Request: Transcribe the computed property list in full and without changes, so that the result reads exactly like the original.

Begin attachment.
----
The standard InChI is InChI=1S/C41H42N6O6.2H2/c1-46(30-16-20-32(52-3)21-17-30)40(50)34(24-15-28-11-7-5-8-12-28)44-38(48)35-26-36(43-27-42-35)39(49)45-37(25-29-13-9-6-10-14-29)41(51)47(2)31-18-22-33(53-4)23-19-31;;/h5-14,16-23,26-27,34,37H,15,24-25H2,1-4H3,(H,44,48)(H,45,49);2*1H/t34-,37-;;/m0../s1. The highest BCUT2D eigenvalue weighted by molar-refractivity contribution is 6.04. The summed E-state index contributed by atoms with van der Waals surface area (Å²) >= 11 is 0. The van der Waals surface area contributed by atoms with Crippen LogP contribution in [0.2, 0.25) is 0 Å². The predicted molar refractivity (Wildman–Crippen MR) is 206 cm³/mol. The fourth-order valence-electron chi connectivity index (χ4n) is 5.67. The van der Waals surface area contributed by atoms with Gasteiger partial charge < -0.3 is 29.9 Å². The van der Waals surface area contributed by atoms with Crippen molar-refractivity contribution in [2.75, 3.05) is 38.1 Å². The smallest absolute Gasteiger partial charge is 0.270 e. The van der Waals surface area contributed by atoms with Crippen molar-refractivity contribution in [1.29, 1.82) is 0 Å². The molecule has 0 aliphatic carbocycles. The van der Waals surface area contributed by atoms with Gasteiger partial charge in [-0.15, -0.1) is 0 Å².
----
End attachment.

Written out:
The standard InChI is InChI=1S/C41H42N6O6.2H2/c1-46(30-16-20-32(52-3)21-17-30)40(50)34(24-15-28-11-7-5-8-12-28)44-38(48)35-26-36(43-27-42-35)39(49)45-37(25-29-13-9-6-10-14-29)41(51)47(2)31-18-22-33(53-4)23-19-31;;/h5-14,16-23,26-27,34,37H,15,24-25H2,1-4H3,(H,44,48)(H,45,49);2*1H/t34-,37-;;/m0../s1. The highest BCUT2D eigenvalue weighted by molar-refractivity contribution is 6.04. The summed E-state index contributed by atoms with van der Waals surface area (Å²) >= 11 is 0. The van der Waals surface area contributed by atoms with Crippen LogP contribution in [0.2, 0.25) is 0 Å². The predicted molar refractivity (Wildman–Crippen MR) is 206 cm³/mol. The fourth-order valence-electron chi connectivity index (χ4n) is 5.67. The van der Waals surface area contributed by atoms with Gasteiger partial charge < -0.3 is 29.9 Å². The van der Waals surface area contributed by atoms with Crippen molar-refractivity contribution in [2.75, 3.05) is 38.1 Å². The smallest absolute Gasteiger partial charge is 0.270 e. The van der Waals surface area contributed by atoms with Crippen molar-refractivity contribution in [1.29, 1.82) is 0 Å². The molecule has 0 aliphatic carbocycles. The van der Waals surface area contributed by atoms with Gasteiger partial charge in [-0.15, -0.1) is 0 Å².